Experimenting with Applications & Testing the Validity of Premises: An initial approach leading to the development of networked undersea systems and autonomous or semi-autonomous vehicles may be expected to entail the development of various models employing these technologies for use in various expeditionary warfare simulations and wargarnes. Systems and components developed for commercial, academic or military research might be employed in demonstrations, exercises and experiments allowing both system performance and operator reactions and comments to be documented. More extensive demonstrations and investigations involving various combinations of currently existing technologies and simulations of potential future systems such as those commonly seen in various Advanced Concept Technology Demonstrations may also help in developing understanding of the interplay between potential undersea battlespace capabilities and broader littoral requirements.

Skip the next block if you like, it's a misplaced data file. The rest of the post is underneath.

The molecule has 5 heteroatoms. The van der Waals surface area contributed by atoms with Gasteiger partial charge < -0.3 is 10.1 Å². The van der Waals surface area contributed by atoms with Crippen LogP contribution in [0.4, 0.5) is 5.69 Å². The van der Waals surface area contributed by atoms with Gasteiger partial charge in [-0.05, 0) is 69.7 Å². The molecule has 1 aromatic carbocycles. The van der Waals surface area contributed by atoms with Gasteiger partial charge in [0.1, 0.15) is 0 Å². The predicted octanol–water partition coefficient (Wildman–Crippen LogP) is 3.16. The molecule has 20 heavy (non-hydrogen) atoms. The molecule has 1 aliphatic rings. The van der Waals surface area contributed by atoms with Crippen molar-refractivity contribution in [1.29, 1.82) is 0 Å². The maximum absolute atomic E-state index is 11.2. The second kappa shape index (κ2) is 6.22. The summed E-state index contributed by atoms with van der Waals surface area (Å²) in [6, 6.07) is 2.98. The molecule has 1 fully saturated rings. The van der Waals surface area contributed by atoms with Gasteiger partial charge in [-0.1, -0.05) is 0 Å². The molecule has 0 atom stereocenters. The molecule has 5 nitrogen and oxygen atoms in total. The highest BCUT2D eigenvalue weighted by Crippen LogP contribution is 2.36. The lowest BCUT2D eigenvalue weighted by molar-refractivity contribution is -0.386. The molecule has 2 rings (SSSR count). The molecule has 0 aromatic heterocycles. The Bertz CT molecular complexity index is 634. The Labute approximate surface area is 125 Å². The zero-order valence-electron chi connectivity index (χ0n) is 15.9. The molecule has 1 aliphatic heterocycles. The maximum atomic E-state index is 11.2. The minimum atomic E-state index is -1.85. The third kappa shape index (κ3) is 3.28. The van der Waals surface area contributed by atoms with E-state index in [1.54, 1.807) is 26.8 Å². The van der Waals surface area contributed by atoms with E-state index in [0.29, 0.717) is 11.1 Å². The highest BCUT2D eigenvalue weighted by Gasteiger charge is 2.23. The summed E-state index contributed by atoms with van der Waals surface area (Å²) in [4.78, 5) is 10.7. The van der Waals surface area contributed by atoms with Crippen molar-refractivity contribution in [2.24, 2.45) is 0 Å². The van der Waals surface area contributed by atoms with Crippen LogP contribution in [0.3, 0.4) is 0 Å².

Initial experimental efforts should be supplemented and followed by detailed concept development and serious mission analysis. This should include a careful and open analysis of our present capability to execute expeditionary warfare operations in the littorals and potential for performance improvements. It should also bring into play projections of the world geopolitical situation. potential future threats and their access to advanced and asymmetric technologies. The objective of this effort should be an update of roles and missions and doctrine to bring them into alignment with projected warfare requirements and identify and prioritize requirements for new undersea capabilities. This should not be a closed or isolated Submarine Force or submarine community effort. Rather, it should draw on the full spectrum of resources and experience available to both the Navy and Marine Corps. Clear articulation of a well-educated and informed fleet’s priorities, sound engineering assessments and thoroughly executed and documented mission analysis are required to create a common future vision of undersea battlespace objectives and a wisely balanced technology investment program. Performance requirements derived through these processes should constitute a key pan of legitimate and well supponed systems engineering efforts coordinated across the broad undersea community to develop and mature needed technologies for future installation in submarines and off-board adjunct systems. A broad framework for networking the processes of such an effort was outlined by the Submarine Technology Assessment Panel.